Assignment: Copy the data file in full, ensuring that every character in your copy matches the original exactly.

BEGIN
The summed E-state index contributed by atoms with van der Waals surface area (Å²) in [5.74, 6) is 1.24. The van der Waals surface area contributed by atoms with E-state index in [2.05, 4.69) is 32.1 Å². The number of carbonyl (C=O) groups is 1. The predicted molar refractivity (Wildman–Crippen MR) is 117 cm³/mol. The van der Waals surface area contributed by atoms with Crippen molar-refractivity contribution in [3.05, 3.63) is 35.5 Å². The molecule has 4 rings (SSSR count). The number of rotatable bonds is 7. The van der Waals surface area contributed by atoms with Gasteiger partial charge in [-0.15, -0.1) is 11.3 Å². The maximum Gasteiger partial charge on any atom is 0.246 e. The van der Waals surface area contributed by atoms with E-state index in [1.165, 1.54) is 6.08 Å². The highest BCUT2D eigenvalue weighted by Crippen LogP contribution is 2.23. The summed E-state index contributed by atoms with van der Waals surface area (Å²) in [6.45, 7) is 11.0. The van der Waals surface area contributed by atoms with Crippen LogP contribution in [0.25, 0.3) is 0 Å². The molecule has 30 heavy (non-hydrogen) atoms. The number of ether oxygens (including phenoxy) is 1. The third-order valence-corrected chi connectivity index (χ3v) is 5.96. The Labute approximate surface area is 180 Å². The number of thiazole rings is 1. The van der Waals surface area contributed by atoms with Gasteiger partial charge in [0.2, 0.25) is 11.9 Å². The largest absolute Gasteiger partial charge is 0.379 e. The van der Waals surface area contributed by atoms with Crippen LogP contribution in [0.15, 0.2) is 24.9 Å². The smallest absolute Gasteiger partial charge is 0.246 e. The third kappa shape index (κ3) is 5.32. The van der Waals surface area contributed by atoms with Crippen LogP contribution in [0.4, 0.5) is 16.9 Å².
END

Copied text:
The summed E-state index contributed by atoms with van der Waals surface area (Å²) in [5.74, 6) is 1.24. The van der Waals surface area contributed by atoms with E-state index in [2.05, 4.69) is 32.1 Å². The number of carbonyl (C=O) groups is 1. The predicted molar refractivity (Wildman–Crippen MR) is 117 cm³/mol. The van der Waals surface area contributed by atoms with Crippen molar-refractivity contribution in [3.05, 3.63) is 35.5 Å². The molecule has 4 rings (SSSR count). The number of rotatable bonds is 7. The van der Waals surface area contributed by atoms with Gasteiger partial charge in [-0.15, -0.1) is 11.3 Å². The maximum Gasteiger partial charge on any atom is 0.246 e. The van der Waals surface area contributed by atoms with E-state index in [1.165, 1.54) is 6.08 Å². The highest BCUT2D eigenvalue weighted by Crippen LogP contribution is 2.23. The summed E-state index contributed by atoms with van der Waals surface area (Å²) in [6.45, 7) is 11.0. The van der Waals surface area contributed by atoms with Crippen LogP contribution in [0.25, 0.3) is 0 Å². The molecule has 30 heavy (non-hydrogen) atoms. The number of ether oxygens (including phenoxy) is 1. The third-order valence-corrected chi connectivity index (χ3v) is 5.96. The Labute approximate surface area is 180 Å². The number of thiazole rings is 1. The van der Waals surface area contributed by atoms with Gasteiger partial charge in [0.2, 0.25) is 11.9 Å². The largest absolute Gasteiger partial charge is 0.379 e. The van der Waals surface area contributed by atoms with Crippen LogP contribution in [0.15, 0.2) is 24.9 Å². The smallest absolute Gasteiger partial charge is 0.246 e. The third kappa shape index (κ3) is 5.32. The van der Waals surface area contributed by atoms with Crippen LogP contribution in [0.4, 0.5) is 16.9 Å².